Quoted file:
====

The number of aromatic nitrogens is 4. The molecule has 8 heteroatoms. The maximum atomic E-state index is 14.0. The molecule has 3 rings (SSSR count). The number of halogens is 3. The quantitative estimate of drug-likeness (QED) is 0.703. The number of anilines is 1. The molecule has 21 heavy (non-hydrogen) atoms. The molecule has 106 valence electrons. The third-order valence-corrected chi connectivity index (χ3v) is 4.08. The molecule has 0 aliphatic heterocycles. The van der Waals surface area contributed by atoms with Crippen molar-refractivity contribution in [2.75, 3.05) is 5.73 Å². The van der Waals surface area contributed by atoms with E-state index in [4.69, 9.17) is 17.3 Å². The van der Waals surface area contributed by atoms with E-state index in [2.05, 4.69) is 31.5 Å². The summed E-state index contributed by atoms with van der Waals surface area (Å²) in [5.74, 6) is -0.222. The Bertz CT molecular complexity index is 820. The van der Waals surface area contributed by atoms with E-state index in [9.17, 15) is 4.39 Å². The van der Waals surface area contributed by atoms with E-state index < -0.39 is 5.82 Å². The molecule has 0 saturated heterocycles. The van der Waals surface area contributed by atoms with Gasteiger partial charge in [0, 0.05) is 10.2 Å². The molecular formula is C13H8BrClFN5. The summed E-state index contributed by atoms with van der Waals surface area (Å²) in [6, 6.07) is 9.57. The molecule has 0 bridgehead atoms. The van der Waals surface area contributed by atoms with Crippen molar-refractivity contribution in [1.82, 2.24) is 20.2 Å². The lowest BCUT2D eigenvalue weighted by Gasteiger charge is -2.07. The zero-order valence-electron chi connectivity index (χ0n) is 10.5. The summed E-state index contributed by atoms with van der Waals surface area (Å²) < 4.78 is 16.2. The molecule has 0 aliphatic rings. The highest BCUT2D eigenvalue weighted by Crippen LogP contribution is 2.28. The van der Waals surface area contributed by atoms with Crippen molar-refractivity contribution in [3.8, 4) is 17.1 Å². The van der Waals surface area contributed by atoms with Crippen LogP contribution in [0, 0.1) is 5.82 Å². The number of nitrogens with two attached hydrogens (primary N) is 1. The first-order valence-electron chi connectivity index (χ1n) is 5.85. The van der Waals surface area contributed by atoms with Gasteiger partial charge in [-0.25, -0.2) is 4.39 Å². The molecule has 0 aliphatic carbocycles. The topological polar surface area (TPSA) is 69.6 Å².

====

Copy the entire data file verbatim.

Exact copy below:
The number of aromatic nitrogens is 4. The molecule has 8 heteroatoms. The maximum atomic E-state index is 14.0. The molecule has 3 rings (SSSR count). The number of halogens is 3. The quantitative estimate of drug-likeness (QED) is 0.703. The number of anilines is 1. The molecule has 21 heavy (non-hydrogen) atoms. The molecule has 106 valence electrons. The third-order valence-corrected chi connectivity index (χ3v) is 4.08. The molecule has 0 aliphatic heterocycles. The van der Waals surface area contributed by atoms with Crippen molar-refractivity contribution in [2.75, 3.05) is 5.73 Å². The van der Waals surface area contributed by atoms with E-state index in [4.69, 9.17) is 17.3 Å². The van der Waals surface area contributed by atoms with E-state index in [2.05, 4.69) is 31.5 Å². The summed E-state index contributed by atoms with van der Waals surface area (Å²) in [5.74, 6) is -0.222. The Bertz CT molecular complexity index is 820. The van der Waals surface area contributed by atoms with E-state index in [9.17, 15) is 4.39 Å². The van der Waals surface area contributed by atoms with E-state index < -0.39 is 5.82 Å². The molecule has 0 saturated heterocycles. The van der Waals surface area contributed by atoms with Gasteiger partial charge in [0, 0.05) is 10.2 Å². The molecular formula is C13H8BrClFN5. The summed E-state index contributed by atoms with van der Waals surface area (Å²) in [6, 6.07) is 9.57. The molecule has 0 bridgehead atoms. The van der Waals surface area contributed by atoms with Crippen molar-refractivity contribution in [1.82, 2.24) is 20.2 Å². The lowest BCUT2D eigenvalue weighted by Gasteiger charge is -2.07. The zero-order valence-electron chi connectivity index (χ0n) is 10.5. The summed E-state index contributed by atoms with van der Waals surface area (Å²) < 4.78 is 16.2. The molecule has 0 aliphatic rings. The highest BCUT2D eigenvalue weighted by Crippen LogP contribution is 2.28. The van der Waals surface area contributed by atoms with Crippen molar-refractivity contribution in [3.8, 4) is 17.1 Å². The van der Waals surface area contributed by atoms with Crippen LogP contribution in [0, 0.1) is 5.82 Å². The number of nitrogens with two attached hydrogens (primary N) is 1. The first-order valence-electron chi connectivity index (χ1n) is 5.85. The van der Waals surface area contributed by atoms with Gasteiger partial charge in [-0.25, -0.2) is 4.39 Å². The molecule has 0 aliphatic carbocycles. The topological polar surface area (TPSA) is 69.6 Å².